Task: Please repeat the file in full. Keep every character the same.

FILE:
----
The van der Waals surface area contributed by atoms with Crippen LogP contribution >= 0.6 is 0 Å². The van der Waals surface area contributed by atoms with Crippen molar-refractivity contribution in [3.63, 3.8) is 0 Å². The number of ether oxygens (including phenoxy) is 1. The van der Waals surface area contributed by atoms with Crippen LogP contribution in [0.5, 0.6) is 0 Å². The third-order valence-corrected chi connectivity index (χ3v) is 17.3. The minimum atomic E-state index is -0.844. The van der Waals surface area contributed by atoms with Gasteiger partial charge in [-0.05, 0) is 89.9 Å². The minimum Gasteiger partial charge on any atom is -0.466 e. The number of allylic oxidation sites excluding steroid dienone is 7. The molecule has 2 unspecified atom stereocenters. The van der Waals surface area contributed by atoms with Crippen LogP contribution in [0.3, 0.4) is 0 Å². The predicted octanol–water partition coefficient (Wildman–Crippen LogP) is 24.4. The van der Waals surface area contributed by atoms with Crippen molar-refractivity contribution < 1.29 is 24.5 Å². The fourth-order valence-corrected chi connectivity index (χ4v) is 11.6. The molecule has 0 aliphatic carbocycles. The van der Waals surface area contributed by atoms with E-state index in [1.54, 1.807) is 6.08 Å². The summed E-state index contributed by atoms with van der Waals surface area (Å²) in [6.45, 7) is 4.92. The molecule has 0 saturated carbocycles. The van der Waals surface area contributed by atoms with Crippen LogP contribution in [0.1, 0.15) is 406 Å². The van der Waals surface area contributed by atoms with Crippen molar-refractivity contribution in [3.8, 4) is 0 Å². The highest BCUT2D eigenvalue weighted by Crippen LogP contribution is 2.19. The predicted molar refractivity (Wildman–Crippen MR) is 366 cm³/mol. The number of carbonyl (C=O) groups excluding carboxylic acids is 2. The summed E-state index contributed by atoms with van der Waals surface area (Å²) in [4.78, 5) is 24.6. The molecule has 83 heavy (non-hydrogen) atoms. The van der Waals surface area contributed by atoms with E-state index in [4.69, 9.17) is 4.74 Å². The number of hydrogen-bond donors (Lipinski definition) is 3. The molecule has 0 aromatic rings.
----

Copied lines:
The van der Waals surface area contributed by atoms with Crippen LogP contribution >= 0.6 is 0 Å². The van der Waals surface area contributed by atoms with Crippen molar-refractivity contribution in [3.63, 3.8) is 0 Å². The number of ether oxygens (including phenoxy) is 1. The van der Waals surface area contributed by atoms with Crippen LogP contribution in [0.5, 0.6) is 0 Å². The third-order valence-corrected chi connectivity index (χ3v) is 17.3. The minimum atomic E-state index is -0.844. The van der Waals surface area contributed by atoms with Gasteiger partial charge in [-0.05, 0) is 89.9 Å². The minimum Gasteiger partial charge on any atom is -0.466 e. The number of allylic oxidation sites excluding steroid dienone is 7. The molecule has 2 unspecified atom stereocenters. The van der Waals surface area contributed by atoms with Crippen LogP contribution in [0.3, 0.4) is 0 Å². The predicted octanol–water partition coefficient (Wildman–Crippen LogP) is 24.4. The van der Waals surface area contributed by atoms with Crippen molar-refractivity contribution < 1.29 is 24.5 Å². The fourth-order valence-corrected chi connectivity index (χ4v) is 11.6. The molecule has 0 aliphatic carbocycles. The van der Waals surface area contributed by atoms with E-state index in [1.54, 1.807) is 6.08 Å². The summed E-state index contributed by atoms with van der Waals surface area (Å²) in [6.45, 7) is 4.92. The molecule has 0 saturated carbocycles. The van der Waals surface area contributed by atoms with Crippen LogP contribution in [0.1, 0.15) is 406 Å². The van der Waals surface area contributed by atoms with Crippen molar-refractivity contribution in [3.8, 4) is 0 Å². The highest BCUT2D eigenvalue weighted by Crippen LogP contribution is 2.19. The predicted molar refractivity (Wildman–Crippen MR) is 366 cm³/mol. The number of carbonyl (C=O) groups excluding carboxylic acids is 2. The summed E-state index contributed by atoms with van der Waals surface area (Å²) in [4.78, 5) is 24.6. The molecule has 83 heavy (non-hydrogen) atoms. The van der Waals surface area contributed by atoms with E-state index in [4.69, 9.17) is 4.74 Å². The number of hydrogen-bond donors (Lipinski definition) is 3. The molecule has 0 aromatic rings.